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When it comes to deadly viruses, what's in a name?




 

* Virus discovered last year has had at least five names

* Proposed new name is Middle East Respiratory Syndrome

* Could prove controversial given other naming rows

LONDON, May 22 (Reuters) - For a pathogen with such a short history, the mysterious new virus killing people in the Middle East and Europe has already had an amazing array of names.

It first surfaced last year as "human betacoronavirus 2c EMC", but the suffixes "2c England-Qatar, "2C Jordan-N3", "England 1" have also appeared and many scientists have resorted to "novel coronavirus" - new crown-shaped virus - instead.

While the World Health Organisation (WHO) says the virus and the severe infections and deaths it has caused are "alarming" and need to be tracked, none of its names is especially helpful.

"A virus is only 'novel' until the next one comes around," Raoul de Groot, head of the Coronavirus Study Group (CSG), said of the catchiest of the titles it has acquired so far.

So with the death toll from the 42 cases identified at 21 and expected to rise - de Groot's group has come up with a new name: "Middle East Respiratory Syndrome" or MERS, since all the cases have had a direct or indirect connection to the region.

The CSG, which published the name in the Journal of Virology last week, said it had been endorsed by the Saudi, Dutch and British scientists who discovered it, the WHO's European office and the Saudi health ministry.

But naming deadly new viruses is fraught with sensitivity, and the signs are this matter has yet to settle.

DIFFICULT HISTORY

Human disease is littered with examples of fractious, sometimes furious rows over what emerging pathogens are called.

Some 30 years ago, when the human immunodeficiency virus, or HIV, was discovered, it was named "GRID", or "gay-related immune deficiency", helping to spread the slur "the gay plague".

It was not until it became clear the sexually transmitted virus was also infecting heterosexuals and haemophiliacs, that GRID was replaced with the more accurate HIV.

More recently, the scientific "H1N1" was the name that stuck for the pandemic flu strain that swept the world in 2009/2010 after earlier suggestions proved too sensitive.

An Israeli health minister objected to "swine flu" on religious grounds and "Mexican flu" caused offence to a nation.

When scientists called a "superbug" enzyme that makes bacteria resistant to almost all known antibiotics "New Delhi metallo beta lactamase", or NDM-1, the Indian health ministry called it "malicious propaganda" to put India in the name.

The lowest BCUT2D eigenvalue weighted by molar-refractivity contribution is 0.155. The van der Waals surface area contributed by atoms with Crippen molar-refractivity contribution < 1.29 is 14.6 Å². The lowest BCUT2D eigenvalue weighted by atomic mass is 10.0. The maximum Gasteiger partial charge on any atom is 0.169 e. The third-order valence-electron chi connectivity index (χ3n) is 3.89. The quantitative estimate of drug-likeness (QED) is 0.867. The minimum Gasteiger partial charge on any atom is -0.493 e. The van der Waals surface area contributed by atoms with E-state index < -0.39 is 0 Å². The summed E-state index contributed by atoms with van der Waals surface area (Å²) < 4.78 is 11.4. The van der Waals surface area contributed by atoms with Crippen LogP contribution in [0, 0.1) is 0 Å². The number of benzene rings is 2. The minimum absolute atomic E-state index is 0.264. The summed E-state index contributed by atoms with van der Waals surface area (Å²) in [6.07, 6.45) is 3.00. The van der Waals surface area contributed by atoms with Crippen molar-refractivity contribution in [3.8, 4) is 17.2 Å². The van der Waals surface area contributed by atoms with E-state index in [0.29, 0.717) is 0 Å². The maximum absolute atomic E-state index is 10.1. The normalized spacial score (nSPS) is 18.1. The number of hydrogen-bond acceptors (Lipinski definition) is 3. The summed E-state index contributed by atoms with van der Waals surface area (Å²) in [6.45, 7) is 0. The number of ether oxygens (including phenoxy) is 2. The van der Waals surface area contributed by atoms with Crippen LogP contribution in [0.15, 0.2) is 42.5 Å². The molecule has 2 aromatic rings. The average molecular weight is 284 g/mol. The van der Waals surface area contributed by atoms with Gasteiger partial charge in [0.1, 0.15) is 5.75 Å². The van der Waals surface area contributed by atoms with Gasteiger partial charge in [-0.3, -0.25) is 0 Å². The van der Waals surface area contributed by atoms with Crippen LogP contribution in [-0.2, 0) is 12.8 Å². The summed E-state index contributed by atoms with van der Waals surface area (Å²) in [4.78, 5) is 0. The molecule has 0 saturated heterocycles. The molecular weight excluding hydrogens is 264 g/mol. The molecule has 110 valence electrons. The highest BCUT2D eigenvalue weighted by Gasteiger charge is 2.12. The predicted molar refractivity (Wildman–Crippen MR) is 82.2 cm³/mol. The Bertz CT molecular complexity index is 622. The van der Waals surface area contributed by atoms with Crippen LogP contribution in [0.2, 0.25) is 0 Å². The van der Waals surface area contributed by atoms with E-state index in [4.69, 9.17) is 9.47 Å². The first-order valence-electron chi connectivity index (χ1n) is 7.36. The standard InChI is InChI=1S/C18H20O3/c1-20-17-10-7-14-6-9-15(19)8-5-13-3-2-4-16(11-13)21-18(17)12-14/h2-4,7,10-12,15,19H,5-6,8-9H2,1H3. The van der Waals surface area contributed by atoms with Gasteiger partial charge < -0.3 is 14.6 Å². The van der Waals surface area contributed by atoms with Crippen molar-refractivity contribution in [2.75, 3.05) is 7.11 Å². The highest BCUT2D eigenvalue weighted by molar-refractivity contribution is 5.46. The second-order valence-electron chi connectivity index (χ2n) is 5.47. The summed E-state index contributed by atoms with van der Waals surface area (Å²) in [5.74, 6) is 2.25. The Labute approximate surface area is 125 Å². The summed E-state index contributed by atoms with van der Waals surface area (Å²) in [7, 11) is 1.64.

"Clearly, naming viruses and diseases after ethnicity, religion, gender and lifestyle is potentially stigmatising and offensive, and thus unacceptable," de Groot said.

"All parties involved were acutely aware of sensitivities around geographic naming and the issue has been weighed very carefully," he told Reuters via email.

The MERS decision involved Ron Fouchier of the Erasmus Medical Centre in the Netherlands, Maria Zambon of the UK Health Protection Agency and Ali Mohamed Zaki, an Egyptian microbiologist working at the Dr Soliman Fakeeh Hospital in Jeddah, Saudi Arabia, among others.

All of them played key roles in discovering the new virus.

According to a source close to the discussions, who declined to be identified due to sensitivities surrounding the issue, one suggestion was to name the virus after Zaki as a tribute to his work; he lost his job after going public with his findings.

It is early days, but so far, MERS has not caught on, despite the WHO's European branch saying "the WHO and other committee members strongly urge the use of this name in scientific and other communications".

A "disease outbreak update" issued from the WHO's global headquarters in Geneva on Wednesday referred to the "novel coronavirus" or "nCoV" throughout. MERS did not get a mention.

A WHO spokesman said he was unable to comment on the discrepancy but added that from now on "we are going to be using the new name in all our updates". (Editing by Philippa Fletcher)



 


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Information in this article was accurate in May 22, 2013. The state of the art may have changed since the publication date. This material is designed to support, not replace, the relationship that exists between you and your doctor. Always discuss treatment options with a doctor who specializes in treating HIV.